Water Screen

Water screening is absolutely essential on a wet site with its fragile artifacts coated in dark mud – without washing most things would go unrecognised and many would be ground to a pulp in the screen. When screening sediments were from these most delicate layers we would not even shake the screens, but would gently spread the contents of a bucket in the screen and wash the dirt away.

A water screen is the same screen that an archaeologist might use for any task. What distinguishes it is that water is used to wash the sediments placed in the screens. As is often the case in Northwest Coast archaeology, we used nested screens – the top one with a 6mm (1/4″) mesh, the lower one with 3mm (1/8th”) mesh. The top screen catches the larger stuff, and once picked through and completed, is lifted off and the lower screen is examined for very small things that might be missed when mixed with larger pieces like pebbles or whole shells. Sometimes there is concern that things of interest might be smaller than 3mm and in those instances we would sample the layers in the ground for fine screening in the lab.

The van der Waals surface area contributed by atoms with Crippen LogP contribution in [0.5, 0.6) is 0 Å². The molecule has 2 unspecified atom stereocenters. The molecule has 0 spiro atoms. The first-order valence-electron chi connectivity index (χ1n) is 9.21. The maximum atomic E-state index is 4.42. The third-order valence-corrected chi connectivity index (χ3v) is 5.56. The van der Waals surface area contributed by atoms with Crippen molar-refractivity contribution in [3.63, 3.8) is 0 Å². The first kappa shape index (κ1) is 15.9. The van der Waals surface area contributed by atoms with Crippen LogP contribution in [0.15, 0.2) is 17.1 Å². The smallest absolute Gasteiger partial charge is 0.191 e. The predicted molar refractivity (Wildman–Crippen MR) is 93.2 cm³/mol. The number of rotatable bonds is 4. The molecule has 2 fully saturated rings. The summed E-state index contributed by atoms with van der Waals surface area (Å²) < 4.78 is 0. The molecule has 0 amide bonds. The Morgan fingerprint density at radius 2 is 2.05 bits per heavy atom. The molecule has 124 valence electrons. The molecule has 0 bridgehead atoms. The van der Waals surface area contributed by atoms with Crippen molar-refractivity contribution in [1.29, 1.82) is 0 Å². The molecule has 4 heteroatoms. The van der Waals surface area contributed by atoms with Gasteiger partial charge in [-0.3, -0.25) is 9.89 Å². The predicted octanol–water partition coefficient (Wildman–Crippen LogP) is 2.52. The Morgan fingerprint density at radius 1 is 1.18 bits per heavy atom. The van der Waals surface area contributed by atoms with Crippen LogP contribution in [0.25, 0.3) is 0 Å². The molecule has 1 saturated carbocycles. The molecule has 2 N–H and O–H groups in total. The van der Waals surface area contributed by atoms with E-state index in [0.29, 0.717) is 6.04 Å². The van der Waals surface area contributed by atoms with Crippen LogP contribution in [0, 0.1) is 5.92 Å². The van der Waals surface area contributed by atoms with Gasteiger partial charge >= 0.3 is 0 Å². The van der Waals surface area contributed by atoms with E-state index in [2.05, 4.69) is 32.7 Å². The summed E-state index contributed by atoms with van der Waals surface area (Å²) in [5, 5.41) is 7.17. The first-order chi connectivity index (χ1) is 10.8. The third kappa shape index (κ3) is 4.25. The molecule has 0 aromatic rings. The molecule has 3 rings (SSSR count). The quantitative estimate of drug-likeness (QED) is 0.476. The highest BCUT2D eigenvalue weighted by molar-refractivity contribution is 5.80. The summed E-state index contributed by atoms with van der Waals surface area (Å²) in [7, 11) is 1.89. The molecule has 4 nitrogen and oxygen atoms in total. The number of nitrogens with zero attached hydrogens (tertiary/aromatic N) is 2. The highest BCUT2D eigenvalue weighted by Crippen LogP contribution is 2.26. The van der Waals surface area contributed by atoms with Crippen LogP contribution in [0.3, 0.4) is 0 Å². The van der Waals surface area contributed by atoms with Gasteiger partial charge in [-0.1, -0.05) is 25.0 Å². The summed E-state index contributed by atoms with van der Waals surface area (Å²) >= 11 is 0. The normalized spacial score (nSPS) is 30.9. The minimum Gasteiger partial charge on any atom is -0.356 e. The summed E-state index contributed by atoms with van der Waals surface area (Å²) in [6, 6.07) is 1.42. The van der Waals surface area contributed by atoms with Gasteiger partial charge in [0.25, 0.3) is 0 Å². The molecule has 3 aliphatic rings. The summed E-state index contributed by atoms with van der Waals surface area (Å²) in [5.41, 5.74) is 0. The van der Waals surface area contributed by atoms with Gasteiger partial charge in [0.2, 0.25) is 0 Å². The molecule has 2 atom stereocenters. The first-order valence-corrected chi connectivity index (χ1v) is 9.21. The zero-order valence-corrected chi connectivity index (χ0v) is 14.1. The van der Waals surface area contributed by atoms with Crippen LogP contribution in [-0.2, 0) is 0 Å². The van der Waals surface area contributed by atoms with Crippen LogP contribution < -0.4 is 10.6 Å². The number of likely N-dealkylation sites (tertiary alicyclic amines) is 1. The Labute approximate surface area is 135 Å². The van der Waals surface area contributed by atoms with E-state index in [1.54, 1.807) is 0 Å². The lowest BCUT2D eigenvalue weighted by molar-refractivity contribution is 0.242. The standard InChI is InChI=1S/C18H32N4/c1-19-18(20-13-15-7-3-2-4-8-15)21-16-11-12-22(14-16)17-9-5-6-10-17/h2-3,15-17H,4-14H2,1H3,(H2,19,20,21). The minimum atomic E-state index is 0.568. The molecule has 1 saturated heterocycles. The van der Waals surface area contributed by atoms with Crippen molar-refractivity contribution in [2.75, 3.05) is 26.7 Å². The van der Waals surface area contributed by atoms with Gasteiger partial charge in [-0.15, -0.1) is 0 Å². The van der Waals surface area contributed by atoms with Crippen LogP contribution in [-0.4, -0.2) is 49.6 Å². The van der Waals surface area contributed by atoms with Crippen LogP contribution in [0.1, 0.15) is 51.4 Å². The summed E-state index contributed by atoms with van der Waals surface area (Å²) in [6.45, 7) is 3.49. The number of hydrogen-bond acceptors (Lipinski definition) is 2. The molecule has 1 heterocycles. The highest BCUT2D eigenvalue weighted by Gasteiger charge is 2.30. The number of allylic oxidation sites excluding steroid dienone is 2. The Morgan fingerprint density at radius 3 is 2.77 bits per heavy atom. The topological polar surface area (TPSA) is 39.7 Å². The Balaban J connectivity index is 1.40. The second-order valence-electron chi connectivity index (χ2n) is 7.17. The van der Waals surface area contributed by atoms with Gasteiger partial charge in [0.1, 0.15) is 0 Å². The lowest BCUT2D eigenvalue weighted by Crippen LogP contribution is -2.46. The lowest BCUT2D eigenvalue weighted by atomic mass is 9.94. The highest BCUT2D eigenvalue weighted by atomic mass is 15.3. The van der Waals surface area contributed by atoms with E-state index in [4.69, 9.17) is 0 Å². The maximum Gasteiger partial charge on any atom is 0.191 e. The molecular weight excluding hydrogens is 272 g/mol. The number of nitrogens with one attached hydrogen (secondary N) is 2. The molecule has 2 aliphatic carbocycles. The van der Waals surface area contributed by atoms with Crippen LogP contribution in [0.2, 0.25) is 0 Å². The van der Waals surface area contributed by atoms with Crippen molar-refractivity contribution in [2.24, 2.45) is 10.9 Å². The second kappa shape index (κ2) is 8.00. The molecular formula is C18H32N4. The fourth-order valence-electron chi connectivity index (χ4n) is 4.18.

This post is a continuation of a series about my time volunteering at the Kilgii Gwaay archaeological site. Click here for more background on the project and participants.

Washing the mud away from ancient beach deposits

Screening is a skilled job, especially when there is such variety of preserved materials that need to be examined and chosen for collection or discard. On many projects screening is considered a training ground, and least qualified staff are plunked at the screens while the main activity centers on the excavation. While screening is a good training ground for learning about materials identification and all the intricacies of how things might be made or broken and transformed in the ground, the relegation of screening to a secondary activity can be bad policy. In such circumstances there is a tendency to abandon the neophytes at the screen after cursory training. This diminishes the importance of the job, and the systematic, detailed examination of small bits of things for hours on end can soon feel like drudgery if not kept properly contextualized by an experienced trainer. Many a budding archaeological career has been abandoned at a dreary screen.